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The Tale of the Mysterious 2010 Bitcoin Whale: A Pattern of Consistent Liquidation Uncovered

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Onchain analysts are focusing on the significant whale transactions occurring this month, revealing that 3,000 bitcoin from 2010 block rewards have been moved for the first time in nearly fourteen years. However, what many may not realize is that this sequence of block reward disbursements from 2010 isn’t a new activity for this particular whale, who has been consistently liquidating coins for several years.

Tracing the Origins of a Bitcoin Mega Whale

This past week saw a notable whale move of 1,000 BTC, aligning with the crypto asset breaking its highest price point for the first time since 2021. Just three days earlier, the same whale had shifted 2,000 BTC, sourced from block rewards dating back to 2010. Specifically, on March 5, the transferred blocks originated from a sequence between block height 71,897 and 91,568, though not in consecutive order.

All 20 block rewards relocated on that day were confirmed at block height 833,219. The transaction on March 1 involved 40 block rewards from 2010, all finalized in block 832,648. These blocks spanned a range from block height 71,233 to 88,846, and similar to the previous instances, they were not moved in sequential order but were mined within those specified heights.

The movement of 40 block rewards from 40 unique Pay-to-Public-Key-Hash (P2PKH) addresses marked a departure from the whale’s usual activity of transacting around 1,000 BTC or 20 block rewards from 2010. Bitcoin.com News’ detailed onchain scrutiny points out this exceptional transfer since the whale was first identified in 2020. March 11, 2020, marked our initial spotting of this whale, which has since made an appearance a total of 15 times after this date.

The Tale of the Mysterious 2010 Bitcoin Whale: A Pattern of Consistent Liquidation Uncovered

All the red lines are connected to the infamous 2010 whale, the purple line may be the same whale, but certainty is a lot less due to the outliers.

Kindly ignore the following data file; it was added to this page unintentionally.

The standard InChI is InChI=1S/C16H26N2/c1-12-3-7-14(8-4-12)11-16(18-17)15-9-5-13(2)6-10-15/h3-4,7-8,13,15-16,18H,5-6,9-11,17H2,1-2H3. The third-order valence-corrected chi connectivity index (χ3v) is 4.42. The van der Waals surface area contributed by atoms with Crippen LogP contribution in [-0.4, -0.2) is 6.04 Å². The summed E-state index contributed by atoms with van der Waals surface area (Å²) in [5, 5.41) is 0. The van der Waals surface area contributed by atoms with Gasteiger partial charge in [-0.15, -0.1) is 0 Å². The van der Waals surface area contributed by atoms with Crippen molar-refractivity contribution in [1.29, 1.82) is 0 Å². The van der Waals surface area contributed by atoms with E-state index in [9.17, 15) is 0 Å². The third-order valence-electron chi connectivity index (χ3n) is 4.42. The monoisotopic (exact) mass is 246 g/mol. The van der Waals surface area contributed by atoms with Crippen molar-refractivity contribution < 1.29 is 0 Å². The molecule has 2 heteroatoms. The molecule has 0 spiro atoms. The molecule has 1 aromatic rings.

Apart from the March 11, 2024, movement of 2,000 BTC, every other string spend we’ve observed adheres to a precise formula: the blocks originated from July, August, September, October, and November of 2010, involving 20 block rewards, each constituting 1,000 BTC, with the assets being moved from 20 distinct P2PKH addresses to a single Pay-to-Script-Hash (P2SH) address.

It seems, however, that this whale might have shifted away from its predictable patterns in the past. We expanded our analysis to encompass blocks 1 through 800,000, adopting criteria such as 10 inputs of 50 BTC and a single output ranging between 999 and 1001 BTC. We utilized resources like theholyroger.com, btcparser.com, and various blockchain explorers offering unique perspectives.

Our initial discovery highlighted that this type of pattern occurred 381 times since block 1,945, which is believed to have been mined by Satoshi. Our investigation also uncovered additional outlier transactions (above the 381) that bore a resemblance to the mega whale’s activities, yet displayed some distinct deviations. Block 1,945 featured just two transactions, with one being a consolidation of 20 block rewards.

The Tale of the Mysterious 2010 Bitcoin Whale: A Pattern of Consistent Liquidation Uncovered

Block 1,945, contained a 20 block reward spend that consolidated the 1,000 into a single address.